By Anthony Fiorella, Studio M staff //
After reporter Aldo Amato left the Middle Tennessee State Blue Raider beat at Murfreesboro’s Daily News Journal in the spring, many people were upset that the DNJ took awhile to find a replacement.
Over the summer, the DNJ hired 25-year-old Erik Bacharach to fill the position.
The path Bacharach took to Murfreesboro has taken him from major league locker rooms to cramped high school press boxes.
We got a chance to sit down with the 25-year-old, who delivered his story in true journalistic fashion by answering most questions before we even had to ask:
Q: Tell me about your life growing up.
A: I’m actually from Long Island, New York. I grew up a fan of the Mets, the Knicks and Jets. I went to usually five or six games a year in Madison Square Garden, and those games were always expensive. I’d blow a lot of free cash doing that.
The local paper on Long Island is Newsday, which I believe is in the top 15 in the country, circulation-wise. I got a chance to work there part-time after college. To see my byline in the paper there was surreal.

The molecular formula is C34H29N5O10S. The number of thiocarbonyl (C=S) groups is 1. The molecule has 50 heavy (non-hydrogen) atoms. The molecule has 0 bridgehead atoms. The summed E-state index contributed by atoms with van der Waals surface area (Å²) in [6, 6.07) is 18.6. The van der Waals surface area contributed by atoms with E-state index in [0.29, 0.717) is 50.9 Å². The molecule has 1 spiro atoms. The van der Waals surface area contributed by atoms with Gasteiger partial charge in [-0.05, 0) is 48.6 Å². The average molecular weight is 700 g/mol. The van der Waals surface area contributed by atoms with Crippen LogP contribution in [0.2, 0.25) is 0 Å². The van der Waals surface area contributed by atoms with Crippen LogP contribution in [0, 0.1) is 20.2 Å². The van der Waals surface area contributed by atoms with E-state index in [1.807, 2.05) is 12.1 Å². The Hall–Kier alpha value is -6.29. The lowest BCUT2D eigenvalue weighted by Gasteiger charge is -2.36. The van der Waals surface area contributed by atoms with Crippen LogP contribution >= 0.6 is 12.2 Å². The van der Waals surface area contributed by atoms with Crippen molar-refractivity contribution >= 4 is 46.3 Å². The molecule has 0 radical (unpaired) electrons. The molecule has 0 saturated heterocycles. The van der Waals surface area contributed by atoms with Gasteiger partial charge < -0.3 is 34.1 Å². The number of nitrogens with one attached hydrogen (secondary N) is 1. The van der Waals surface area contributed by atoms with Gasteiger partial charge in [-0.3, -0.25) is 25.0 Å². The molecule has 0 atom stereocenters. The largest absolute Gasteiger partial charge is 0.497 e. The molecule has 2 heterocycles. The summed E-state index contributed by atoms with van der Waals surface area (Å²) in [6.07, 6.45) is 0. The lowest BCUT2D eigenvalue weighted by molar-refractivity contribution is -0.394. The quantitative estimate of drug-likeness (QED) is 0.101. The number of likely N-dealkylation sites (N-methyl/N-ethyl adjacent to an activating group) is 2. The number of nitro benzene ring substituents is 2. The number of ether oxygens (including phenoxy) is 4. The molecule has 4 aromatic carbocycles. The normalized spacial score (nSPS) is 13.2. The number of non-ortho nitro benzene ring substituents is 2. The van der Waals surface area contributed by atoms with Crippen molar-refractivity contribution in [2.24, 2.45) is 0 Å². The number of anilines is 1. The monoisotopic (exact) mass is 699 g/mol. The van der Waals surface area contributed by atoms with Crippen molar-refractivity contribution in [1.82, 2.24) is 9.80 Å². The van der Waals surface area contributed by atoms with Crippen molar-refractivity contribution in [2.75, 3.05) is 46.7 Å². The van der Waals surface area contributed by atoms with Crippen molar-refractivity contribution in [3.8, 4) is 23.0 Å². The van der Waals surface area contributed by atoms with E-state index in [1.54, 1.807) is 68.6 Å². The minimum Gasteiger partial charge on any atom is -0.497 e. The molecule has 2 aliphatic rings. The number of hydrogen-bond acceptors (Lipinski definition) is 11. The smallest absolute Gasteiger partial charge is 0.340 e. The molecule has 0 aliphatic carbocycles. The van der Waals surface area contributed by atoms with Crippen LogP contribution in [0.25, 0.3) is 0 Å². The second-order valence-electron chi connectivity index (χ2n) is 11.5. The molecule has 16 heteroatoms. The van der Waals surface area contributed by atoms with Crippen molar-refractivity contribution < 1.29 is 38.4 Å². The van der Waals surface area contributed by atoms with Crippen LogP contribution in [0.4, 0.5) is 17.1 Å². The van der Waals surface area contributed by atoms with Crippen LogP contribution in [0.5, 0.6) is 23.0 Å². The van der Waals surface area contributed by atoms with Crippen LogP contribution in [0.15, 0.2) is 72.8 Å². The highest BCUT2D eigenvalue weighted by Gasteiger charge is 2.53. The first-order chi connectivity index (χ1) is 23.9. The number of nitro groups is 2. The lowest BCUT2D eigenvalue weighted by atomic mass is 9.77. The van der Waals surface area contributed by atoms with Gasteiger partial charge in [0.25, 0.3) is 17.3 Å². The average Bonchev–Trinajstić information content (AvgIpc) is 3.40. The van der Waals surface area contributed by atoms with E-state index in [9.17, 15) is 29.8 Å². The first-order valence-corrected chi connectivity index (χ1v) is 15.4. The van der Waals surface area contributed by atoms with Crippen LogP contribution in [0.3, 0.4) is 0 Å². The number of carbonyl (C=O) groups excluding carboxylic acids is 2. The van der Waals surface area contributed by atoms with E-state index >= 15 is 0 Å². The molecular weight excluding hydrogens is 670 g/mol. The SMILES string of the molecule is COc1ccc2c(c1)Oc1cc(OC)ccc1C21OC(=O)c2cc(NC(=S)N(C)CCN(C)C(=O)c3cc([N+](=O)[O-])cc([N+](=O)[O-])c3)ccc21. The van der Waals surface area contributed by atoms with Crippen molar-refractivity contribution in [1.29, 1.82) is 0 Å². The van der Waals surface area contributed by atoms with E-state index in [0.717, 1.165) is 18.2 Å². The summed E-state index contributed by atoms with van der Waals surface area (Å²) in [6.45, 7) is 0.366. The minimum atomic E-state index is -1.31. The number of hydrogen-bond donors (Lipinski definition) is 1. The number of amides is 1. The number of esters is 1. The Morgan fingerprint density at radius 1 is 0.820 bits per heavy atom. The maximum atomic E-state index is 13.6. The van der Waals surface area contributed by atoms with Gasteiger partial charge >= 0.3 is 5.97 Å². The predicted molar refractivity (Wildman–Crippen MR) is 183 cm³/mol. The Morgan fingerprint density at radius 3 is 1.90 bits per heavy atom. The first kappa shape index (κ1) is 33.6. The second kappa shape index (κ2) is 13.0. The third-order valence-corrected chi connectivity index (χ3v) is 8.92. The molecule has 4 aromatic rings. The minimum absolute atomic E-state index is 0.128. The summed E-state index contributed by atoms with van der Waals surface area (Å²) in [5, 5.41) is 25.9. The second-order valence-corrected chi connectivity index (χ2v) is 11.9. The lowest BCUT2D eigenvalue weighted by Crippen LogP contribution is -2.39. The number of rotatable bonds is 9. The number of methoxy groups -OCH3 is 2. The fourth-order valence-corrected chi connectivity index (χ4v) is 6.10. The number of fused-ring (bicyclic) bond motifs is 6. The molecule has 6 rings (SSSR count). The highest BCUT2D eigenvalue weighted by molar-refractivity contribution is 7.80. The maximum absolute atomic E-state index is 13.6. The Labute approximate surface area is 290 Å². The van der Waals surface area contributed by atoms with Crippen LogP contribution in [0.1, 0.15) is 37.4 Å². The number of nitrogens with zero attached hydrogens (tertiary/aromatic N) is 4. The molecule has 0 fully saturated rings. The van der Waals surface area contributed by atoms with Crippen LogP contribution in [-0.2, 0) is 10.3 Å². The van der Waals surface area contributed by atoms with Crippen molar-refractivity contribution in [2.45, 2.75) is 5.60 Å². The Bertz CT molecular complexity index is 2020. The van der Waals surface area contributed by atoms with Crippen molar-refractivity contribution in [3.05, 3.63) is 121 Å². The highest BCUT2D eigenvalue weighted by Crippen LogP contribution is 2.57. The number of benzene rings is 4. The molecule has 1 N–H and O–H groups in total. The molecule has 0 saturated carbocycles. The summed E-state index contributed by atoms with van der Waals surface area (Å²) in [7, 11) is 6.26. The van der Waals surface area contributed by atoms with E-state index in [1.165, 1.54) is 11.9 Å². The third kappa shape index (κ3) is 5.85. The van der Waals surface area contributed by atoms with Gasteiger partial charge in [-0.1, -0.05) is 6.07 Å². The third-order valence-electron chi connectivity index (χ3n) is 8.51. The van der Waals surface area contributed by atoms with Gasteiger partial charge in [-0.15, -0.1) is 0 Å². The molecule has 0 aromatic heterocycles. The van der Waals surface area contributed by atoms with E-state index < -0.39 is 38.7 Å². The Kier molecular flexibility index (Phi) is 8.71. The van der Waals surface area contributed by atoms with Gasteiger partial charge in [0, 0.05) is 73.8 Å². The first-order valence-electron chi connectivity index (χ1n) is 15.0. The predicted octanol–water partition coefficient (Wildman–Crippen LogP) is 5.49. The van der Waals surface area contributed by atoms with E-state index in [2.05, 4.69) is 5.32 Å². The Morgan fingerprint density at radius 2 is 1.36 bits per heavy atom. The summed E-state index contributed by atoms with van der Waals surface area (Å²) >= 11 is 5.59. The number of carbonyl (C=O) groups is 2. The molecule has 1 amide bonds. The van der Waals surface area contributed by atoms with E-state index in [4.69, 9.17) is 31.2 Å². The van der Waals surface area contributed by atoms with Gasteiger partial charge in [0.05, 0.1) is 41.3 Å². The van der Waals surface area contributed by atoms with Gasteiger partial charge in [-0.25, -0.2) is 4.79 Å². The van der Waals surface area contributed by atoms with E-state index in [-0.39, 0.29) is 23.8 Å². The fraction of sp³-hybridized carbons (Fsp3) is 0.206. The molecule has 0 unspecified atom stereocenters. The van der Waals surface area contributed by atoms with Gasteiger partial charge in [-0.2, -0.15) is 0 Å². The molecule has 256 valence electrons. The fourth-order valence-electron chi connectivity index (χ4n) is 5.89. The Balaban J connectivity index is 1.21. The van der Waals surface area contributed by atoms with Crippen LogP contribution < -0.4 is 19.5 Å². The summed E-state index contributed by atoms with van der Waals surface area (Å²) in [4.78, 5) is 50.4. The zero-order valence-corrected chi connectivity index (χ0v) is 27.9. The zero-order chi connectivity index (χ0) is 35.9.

I never thought I would get into sports journalism, though it kind of grew on me in college.
Q: So since it donned on you that you wanted to do this in college, what made you want to do it?
A: When I was a freshman in college at Binghamton University in upstate New York, I joined the student newspaper there, which is called Pipe Dream. I wanted to write about (New York Knicks star) Carmelo Anthony in 2010. ‘Melo was just coming to the Knicks for the first time. Even though the student newspaper was focused on Binghamton sports, we did dabble into other sports as well and, to be honest, that’s what attracted me to the student newspaper in the first place.
In between my freshman and sophomore year, the summer of 2011, I had an internship with scout.com writing about the Brooklyn Cyclones (Class A affiliate of the New York Mets). I covered every other Cyclones game and did small features on players. It was my first serious steps into sports journalism.